600% Returns and Apologies to Annaly
Kyle is a member of The Motley Fool Blog Network -- entries represent the personal opinion of the blogger and are not formally edited.
Progress Report: Nameless, faceless coward emerges from Mother’s basement and the “Ellen Show”, long enough to comment on “challenged” investing practices. Also, Cypress Semiconductor mentioned 1/13/12 at $17.25 per share, just over $18 currently (intraday, 2/8/12).
Recently I was afforded the opportunity of numerous call-outs regarding a certain REIT which apparently so overwhelmed me with the amount of coverage, I felt the need to opine about it for a single page of rambling nonsense. One courageous individual felt it necessary to question my ability as a home trader, forcing me to consider wearing a helmet and a mouth guard prior to executing any future trades. Far be it from me to talk "negatively" about a real estate investment trust that is not subject to federal corporate income tax on taxable income because it pays 90% of said income to shareholders. Why not follow 100% buy recommendations and countless articles of undying love for the company?
Within the delicate genius of the individual’s meaty comment, they somehow managed to provide just the right amount of inspiration and motivation for me to pull out all of my stock coverage, using 14-year charts. Unfortunately, those are all on my IBM mainframe and the CRT is out, only displaying one thin line of light horizontally across the 15-inch tube. As fate would have it, I cannot give the 12 of you my entire list of stocks that have given investors over 600% returns in that time span.
To the 6 of you that know me and still hold a razor-thin slice of respect for me, even if it’s merely out of pity or concern, you know how dear I hold those juicy nuggets of information involving, “If you had invested $10,000 14 years ago in stock XYZ, you would have an inordinate amount of money, provided the stock wasn’t Razorfish.” So allow me to dip my overcooked crow of Annaly Capital Management (NYSE: NLY), in some barbecue sauce and humbly state that if you had invested $10,000 in the stock in December of 1997 at a share price of $7.66, you would have a 122% gain, and that’s without considering reinvesting dividends (obviously it would be closer to that 600% figure). I could not possibly be happier for you, even if you happen to be an angry, blog-reading misanthrope. But your 13% dividend yield is dependent upon the amount of taxable income. It could go up, it could go down.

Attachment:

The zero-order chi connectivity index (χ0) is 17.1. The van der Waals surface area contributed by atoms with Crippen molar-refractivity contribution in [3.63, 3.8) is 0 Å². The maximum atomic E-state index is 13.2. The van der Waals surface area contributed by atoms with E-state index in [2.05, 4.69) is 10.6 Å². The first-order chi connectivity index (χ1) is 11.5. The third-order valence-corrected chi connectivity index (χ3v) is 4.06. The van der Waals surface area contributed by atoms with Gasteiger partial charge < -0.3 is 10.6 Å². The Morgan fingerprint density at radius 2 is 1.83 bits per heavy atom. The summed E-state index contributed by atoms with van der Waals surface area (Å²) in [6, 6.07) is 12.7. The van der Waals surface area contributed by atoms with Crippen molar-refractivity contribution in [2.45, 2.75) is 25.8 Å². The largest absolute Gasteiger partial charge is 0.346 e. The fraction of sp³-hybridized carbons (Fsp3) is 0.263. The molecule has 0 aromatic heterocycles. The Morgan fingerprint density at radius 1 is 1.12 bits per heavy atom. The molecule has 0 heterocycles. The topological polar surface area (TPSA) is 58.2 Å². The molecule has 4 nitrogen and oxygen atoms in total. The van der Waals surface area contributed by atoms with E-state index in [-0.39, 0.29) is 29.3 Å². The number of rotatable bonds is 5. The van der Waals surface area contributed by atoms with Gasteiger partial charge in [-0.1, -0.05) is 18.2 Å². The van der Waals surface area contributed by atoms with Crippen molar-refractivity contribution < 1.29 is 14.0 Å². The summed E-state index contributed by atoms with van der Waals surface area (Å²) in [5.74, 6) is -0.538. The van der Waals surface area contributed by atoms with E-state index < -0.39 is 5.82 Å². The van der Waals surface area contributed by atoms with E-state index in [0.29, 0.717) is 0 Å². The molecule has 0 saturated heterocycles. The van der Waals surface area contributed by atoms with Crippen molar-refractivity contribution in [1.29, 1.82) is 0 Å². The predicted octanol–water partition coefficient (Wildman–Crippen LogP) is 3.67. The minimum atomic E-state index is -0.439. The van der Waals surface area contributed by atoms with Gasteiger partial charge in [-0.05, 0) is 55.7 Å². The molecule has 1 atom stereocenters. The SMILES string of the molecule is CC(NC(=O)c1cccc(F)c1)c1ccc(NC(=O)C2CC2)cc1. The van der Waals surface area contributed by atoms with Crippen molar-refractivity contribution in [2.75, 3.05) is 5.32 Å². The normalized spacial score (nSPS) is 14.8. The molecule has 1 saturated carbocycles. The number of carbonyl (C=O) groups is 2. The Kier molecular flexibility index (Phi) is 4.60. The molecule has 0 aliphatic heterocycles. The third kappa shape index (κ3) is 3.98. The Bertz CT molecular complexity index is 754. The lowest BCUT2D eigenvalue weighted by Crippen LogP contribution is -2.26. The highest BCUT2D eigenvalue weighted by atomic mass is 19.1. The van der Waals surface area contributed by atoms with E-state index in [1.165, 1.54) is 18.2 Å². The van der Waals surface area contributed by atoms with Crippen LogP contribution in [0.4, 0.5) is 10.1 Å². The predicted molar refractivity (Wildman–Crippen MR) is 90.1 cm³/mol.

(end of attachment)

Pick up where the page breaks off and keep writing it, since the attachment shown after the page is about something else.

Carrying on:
Fire up the time machine, let’s go back and scoop up some stock, right? Sorry, my time machine doesn’t exist yet, and if it did it would run on liquid nitrogen and I gave the last of what I had to Demi. But returns are relative to the point of initiation with a stock and the share price, and the stock’s current price, or the point of closing the position and the stock price at that time. You dictate your returns when you purchase the stock; it's not the overall historical performance of the stock.
If any of the 3 of you that are still reading this has done any lick of homework, I am sure that you are familiar with the phrase, “Past performance is no guarantee of future returns.” I was merely giving a comparison of two relatively high-yielding stocks, one that gets considerable coverage, the other, not nearly as much. Even though I am a challenged investor, I have enjoyed almost 100% gains with Linn Energy (NASDAQ: LINE), over the course of the 2 years I have owned it, and I happen to think I will enjoy a decent amount more. Linn has consistently increased their annual dividend, from $1.15 annually in 2006, to the current annual payout of $2.76. There was no increase from 2008 to 2009, but an annual payout of $2.52 for those lean years is still pretty robust. If you choose to jump in at these levels, I wish you the best, I truly do. If you choose to direct your hard-earned dollars elsewhere, I hope you enjoy equal, if not more, success.
So rather than roll out a list of holdings not named “Apple”, where I have personally gained over 600% returns in less than 14 years, thus sounding like a money manager pumping you for a subscription to my bountiful basket of stock picks, let me just say that if a mere mortal who doesn’t know the definition of “yeild return” can do it, so can you. So I formally issue an apology to the 9 of you that were so offended with my “bashing” of Annaly Capital Management, a 13% dividend yield definitely has a place in any portfolio, and for those of you that own the stock, I wish you nothing but continued success. And my sincere, heartfelt thoughts and prayers go out to CEO Michael Farrell and his family, hoping for a speedy recovery.
Motley Fool blogger Kyle Metivier has a long position with Linn Energy and does not own shares of Annaly Capital Management. The Motley Fool owns shares of Annaly Capital Management. Try any of our Foolish newsletter services free for 30 days. We Fools may not all hold the same opinions, but we all believe that considering a diverse range of insights makes us better investors. The Motley Fool has a disclosure policy.